A gastric bypass is a restrictive-malabsorptive surgery used to treat obesity and related comorbidities. The procedure changes how the stomach and small intestine work, affecting food absorption and the gut-hormone levels that govern hunger. Various versions of this surgical procedure exist, with differences in the lengths of segments of the stomach and small bowel used and their effect on food absorption.
These endoscopic weight loss procedures are performed as outpatient procedures, which allow patients to return to their daily lives sooner and reduce the risk of complications. Additionally, they are less costly than surgical options and have fewer risks, such as infection or prolonged hospital stays.
Because these techniques do not involve making incisions, they also have a lower risk of complications such as blood loss, wound infections, and hernias. It is because they do not entail a lengthy recovery period that necessitates extended absences from work or the ability to perform physical activity.
One of the biggest concerns associated with bariatric surgical options is the increased likelihood of developing blood clots in the legs or pelvis due to decreased venous flow following surgery. A potentially fatal illness known as pulmonary embolism can develop when blood clots become loose and move to the lungs. It is a serious concern that requires immediate attention. Fortunately, blood thinners can significantly decrease the chances of this severe complication.
A gastric sleeve surgery reduces the stomach size by folding over a portion of the stomach. The stomach’s capacity is restricted, avoiding overeating and excessive weight gain. On average, patients lose 25% to 30% of their body weight within two years after the procedure.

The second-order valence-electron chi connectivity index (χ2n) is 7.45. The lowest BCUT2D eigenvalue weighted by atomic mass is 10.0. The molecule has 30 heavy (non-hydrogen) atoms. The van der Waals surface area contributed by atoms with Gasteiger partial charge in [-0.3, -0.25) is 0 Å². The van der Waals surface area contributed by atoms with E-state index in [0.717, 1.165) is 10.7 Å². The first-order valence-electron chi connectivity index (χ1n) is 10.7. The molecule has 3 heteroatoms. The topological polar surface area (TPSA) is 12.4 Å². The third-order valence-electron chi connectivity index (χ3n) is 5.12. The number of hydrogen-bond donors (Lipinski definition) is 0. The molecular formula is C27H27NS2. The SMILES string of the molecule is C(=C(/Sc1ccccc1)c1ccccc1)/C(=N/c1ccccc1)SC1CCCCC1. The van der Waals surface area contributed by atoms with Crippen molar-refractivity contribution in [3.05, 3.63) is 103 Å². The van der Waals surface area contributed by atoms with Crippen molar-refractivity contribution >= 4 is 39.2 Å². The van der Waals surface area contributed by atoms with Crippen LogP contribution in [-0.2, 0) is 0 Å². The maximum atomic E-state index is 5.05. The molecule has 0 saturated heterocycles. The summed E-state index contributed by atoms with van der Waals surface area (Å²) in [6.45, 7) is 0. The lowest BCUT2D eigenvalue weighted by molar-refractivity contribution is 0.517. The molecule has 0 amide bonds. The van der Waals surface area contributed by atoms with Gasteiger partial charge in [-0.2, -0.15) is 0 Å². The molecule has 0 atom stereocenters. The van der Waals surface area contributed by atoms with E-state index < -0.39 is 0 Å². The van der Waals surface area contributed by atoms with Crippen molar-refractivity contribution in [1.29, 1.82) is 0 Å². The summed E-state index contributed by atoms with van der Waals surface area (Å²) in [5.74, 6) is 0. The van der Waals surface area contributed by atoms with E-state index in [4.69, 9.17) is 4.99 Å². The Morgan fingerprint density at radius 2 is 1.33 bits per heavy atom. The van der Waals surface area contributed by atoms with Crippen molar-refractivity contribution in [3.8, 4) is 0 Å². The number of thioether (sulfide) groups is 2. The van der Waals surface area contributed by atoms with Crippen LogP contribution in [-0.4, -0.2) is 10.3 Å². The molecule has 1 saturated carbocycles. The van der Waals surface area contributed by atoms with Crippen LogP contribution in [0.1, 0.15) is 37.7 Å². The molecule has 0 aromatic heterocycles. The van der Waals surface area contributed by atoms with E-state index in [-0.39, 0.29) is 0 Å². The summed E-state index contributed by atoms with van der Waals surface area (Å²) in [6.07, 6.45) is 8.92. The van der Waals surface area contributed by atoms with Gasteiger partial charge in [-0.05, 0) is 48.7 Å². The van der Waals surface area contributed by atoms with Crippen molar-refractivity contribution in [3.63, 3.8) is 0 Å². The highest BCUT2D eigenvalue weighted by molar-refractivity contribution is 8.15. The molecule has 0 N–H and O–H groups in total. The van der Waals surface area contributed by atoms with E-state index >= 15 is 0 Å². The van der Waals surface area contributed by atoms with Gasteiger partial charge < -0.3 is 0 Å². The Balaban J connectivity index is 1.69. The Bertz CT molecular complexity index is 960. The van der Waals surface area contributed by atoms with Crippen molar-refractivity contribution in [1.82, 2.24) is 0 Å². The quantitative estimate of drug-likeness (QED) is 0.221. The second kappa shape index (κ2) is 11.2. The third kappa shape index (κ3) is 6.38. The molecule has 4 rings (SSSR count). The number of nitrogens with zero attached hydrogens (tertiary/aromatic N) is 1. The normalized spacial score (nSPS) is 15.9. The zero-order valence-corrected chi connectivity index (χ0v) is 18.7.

The sleeve surgery can be an alternative to gastric bypass surgery for patients too heavy for that operation. During the procedure, surgeons make several minor cuts in your belly, insert a laparoscope (an instrument with a camera that sends pictures to a monitor) and then remove 3/4 of the stomach.
After surgery, patients eat sugar-free liquids for the first seven days and then gradually progress to pureed foods and solids. They must also take daily multivitamins and vitamin B-12 injections for life.
A gastric sleeve’s most common side effects include vitamin deficiencies, heartburn, and gallstones. The part of the stomach that’s removed during this operation partly absorbs vitamins, so if you don’t get enough from your diet, it can lead to vitamin deficiencies. The sleeve surgery can also cause or worsen heartburn, usually treated with over-the-counter medications. Additionally, rapid weight loss can make gallstones more likely. These can be diagnosed through a physical exam or with an ultrasound test.